Senhwa Biosciences Inc (生華科) yesterday said it has partnered with the US National Institutes of Health (NIH) to evaluate the efficacy of a new drug, dubbed Silmitasertib, for treatment of COVID-19.
The drug, developed by Senhwa Biosciences to treat cancers, such as bile duct cancer, medulloblastoma and pediatric brain tumor, showed promise in human tests to curb the ribonucleic acid (RNA) virus from proliferating.
“With the attribute, the drug is expected to help combat the novel coronavirus. We have not tested the drug on patients with COVID-19 in Taiwan, but the US NIH, looking forward to the drug’s efficacy, will run some trials in the US,” Senhwa Biosciences CEO Soong Tai-sen (宋台生) said by telephone.
The company would offer the drug for free to the US agency during the tests, but it is difficult to forecast when the trials would be completed, Soong said.
The New Taipei City-based firm has no intention of running human trials for COVID-19 treatment in Taiwan, as it has put all of its resources into its clinical trials on cancer treatment, but it is willing to partner with other companies and provide its drugs for free, Soong said.
The University of California San Francisco’s Quantitative Biosciences Institute last month identified 69 drugs or experimental compounds that might be effective in treating COVID-19, including the Silmitasertib, Soong said.
Silmitasertib could promote the formation of street granules by disrupting casein kinase 2, a protein kinase that performs diverse functions related to cell survival, thus preventing viruses from gaining ingredients such as nucleic acids to create a new virus, Soong said.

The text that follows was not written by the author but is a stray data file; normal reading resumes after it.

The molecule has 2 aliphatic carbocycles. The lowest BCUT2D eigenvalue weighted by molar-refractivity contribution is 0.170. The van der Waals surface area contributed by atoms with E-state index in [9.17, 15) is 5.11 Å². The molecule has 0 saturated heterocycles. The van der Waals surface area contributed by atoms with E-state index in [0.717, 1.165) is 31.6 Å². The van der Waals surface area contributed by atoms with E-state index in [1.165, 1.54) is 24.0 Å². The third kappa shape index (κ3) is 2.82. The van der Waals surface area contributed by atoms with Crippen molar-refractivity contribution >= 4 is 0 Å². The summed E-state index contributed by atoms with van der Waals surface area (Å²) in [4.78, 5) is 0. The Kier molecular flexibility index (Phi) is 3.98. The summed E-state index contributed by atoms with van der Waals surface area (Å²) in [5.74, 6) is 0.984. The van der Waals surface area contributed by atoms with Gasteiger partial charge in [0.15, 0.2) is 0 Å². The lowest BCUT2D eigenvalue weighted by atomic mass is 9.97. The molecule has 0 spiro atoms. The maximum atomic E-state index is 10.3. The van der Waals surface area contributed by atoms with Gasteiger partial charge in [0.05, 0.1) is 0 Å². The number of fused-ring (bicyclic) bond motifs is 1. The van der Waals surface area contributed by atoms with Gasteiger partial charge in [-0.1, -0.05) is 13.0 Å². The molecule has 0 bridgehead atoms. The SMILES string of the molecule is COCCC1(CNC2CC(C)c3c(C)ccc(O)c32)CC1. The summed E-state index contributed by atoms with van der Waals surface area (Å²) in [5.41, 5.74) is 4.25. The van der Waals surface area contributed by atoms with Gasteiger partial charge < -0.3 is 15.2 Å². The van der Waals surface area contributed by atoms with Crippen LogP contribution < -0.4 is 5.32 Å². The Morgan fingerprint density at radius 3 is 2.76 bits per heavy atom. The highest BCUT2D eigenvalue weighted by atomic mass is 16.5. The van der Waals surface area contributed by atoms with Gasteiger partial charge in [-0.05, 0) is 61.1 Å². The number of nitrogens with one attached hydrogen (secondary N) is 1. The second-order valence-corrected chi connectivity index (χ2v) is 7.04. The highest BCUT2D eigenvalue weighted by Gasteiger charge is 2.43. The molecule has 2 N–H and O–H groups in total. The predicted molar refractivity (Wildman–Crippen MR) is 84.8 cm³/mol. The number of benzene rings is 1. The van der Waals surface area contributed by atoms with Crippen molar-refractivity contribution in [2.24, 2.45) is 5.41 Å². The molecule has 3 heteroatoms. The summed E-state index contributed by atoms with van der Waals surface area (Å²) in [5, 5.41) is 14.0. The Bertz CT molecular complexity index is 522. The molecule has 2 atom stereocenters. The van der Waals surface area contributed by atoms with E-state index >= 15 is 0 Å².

“Silmitasertib offers two advantages. First, its safety has been proven during our previous tests on about 300 people for cancer treatment. And second, we have about 120kg of Simitasertib in storage in the US, which would be convenient in terms of delivery to the NIH,” he said.
Given that Silmitasertib, unlike other potential new drugs under testing for COVID-19, such as remdesivir, does not directly attack the coronavirus or reduce lung damage, it is more likely to be used as a adjuvant drug, Soong said.
However, whether it would be effective and how it would be used with other medication would be determined by the NIH, Soong said.
Silmitasertib marks the only CK2 inhibitor present in clinical trials, he said.
The drug is undergoing a few human tests, including a Phase II trial for bile duct cancer in Taiwan, the US and South Korea, a Phase II clinical trial for medulloblastoma, sponsored by the National Institute of Health-Cancer Therapy Evaluation Program and the Pediatric Brain Tumor Consortium, and a Phase I study for advanced basal cell carcinoma, it said.